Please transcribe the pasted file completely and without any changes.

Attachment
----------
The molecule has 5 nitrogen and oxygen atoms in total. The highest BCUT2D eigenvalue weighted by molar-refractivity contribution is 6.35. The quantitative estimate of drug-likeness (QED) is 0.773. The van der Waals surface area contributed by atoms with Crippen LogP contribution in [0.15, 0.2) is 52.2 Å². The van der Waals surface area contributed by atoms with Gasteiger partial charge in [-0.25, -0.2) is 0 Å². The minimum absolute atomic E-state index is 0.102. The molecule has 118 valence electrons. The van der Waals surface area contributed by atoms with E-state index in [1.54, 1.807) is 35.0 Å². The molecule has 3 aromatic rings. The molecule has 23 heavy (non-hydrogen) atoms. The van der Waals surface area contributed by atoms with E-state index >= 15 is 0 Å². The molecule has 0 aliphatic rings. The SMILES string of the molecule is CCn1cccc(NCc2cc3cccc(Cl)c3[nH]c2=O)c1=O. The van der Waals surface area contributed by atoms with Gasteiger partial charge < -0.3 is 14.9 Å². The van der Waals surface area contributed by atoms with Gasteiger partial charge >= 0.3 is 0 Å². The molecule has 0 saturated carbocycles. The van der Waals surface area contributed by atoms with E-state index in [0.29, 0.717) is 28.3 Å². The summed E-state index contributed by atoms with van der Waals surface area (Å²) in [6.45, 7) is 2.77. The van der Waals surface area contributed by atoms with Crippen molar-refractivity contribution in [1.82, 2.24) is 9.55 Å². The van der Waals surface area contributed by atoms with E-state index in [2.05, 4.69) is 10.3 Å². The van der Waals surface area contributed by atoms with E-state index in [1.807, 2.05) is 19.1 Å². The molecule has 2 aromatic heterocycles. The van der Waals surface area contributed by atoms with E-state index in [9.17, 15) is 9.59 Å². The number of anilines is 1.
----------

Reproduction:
The molecule has 5 nitrogen and oxygen atoms in total. The highest BCUT2D eigenvalue weighted by molar-refractivity contribution is 6.35. The quantitative estimate of drug-likeness (QED) is 0.773. The van der Waals surface area contributed by atoms with Crippen LogP contribution in [0.15, 0.2) is 52.2 Å². The van der Waals surface area contributed by atoms with Gasteiger partial charge in [-0.25, -0.2) is 0 Å². The minimum absolute atomic E-state index is 0.102. The molecule has 118 valence electrons. The van der Waals surface area contributed by atoms with E-state index in [1.54, 1.807) is 35.0 Å². The molecule has 3 aromatic rings. The molecule has 23 heavy (non-hydrogen) atoms. The van der Waals surface area contributed by atoms with E-state index >= 15 is 0 Å². The molecule has 0 aliphatic rings. The SMILES string of the molecule is CCn1cccc(NCc2cc3cccc(Cl)c3[nH]c2=O)c1=O. The van der Waals surface area contributed by atoms with Gasteiger partial charge < -0.3 is 14.9 Å². The van der Waals surface area contributed by atoms with Gasteiger partial charge >= 0.3 is 0 Å². The molecule has 0 saturated carbocycles. The van der Waals surface area contributed by atoms with E-state index in [0.29, 0.717) is 28.3 Å². The summed E-state index contributed by atoms with van der Waals surface area (Å²) in [6.45, 7) is 2.77. The van der Waals surface area contributed by atoms with Crippen molar-refractivity contribution in [1.82, 2.24) is 9.55 Å². The van der Waals surface area contributed by atoms with E-state index in [2.05, 4.69) is 10.3 Å². The van der Waals surface area contributed by atoms with E-state index in [1.807, 2.05) is 19.1 Å². The molecule has 2 aromatic heterocycles. The van der Waals surface area contributed by atoms with E-state index in [9.17, 15) is 9.59 Å². The number of anilines is 1.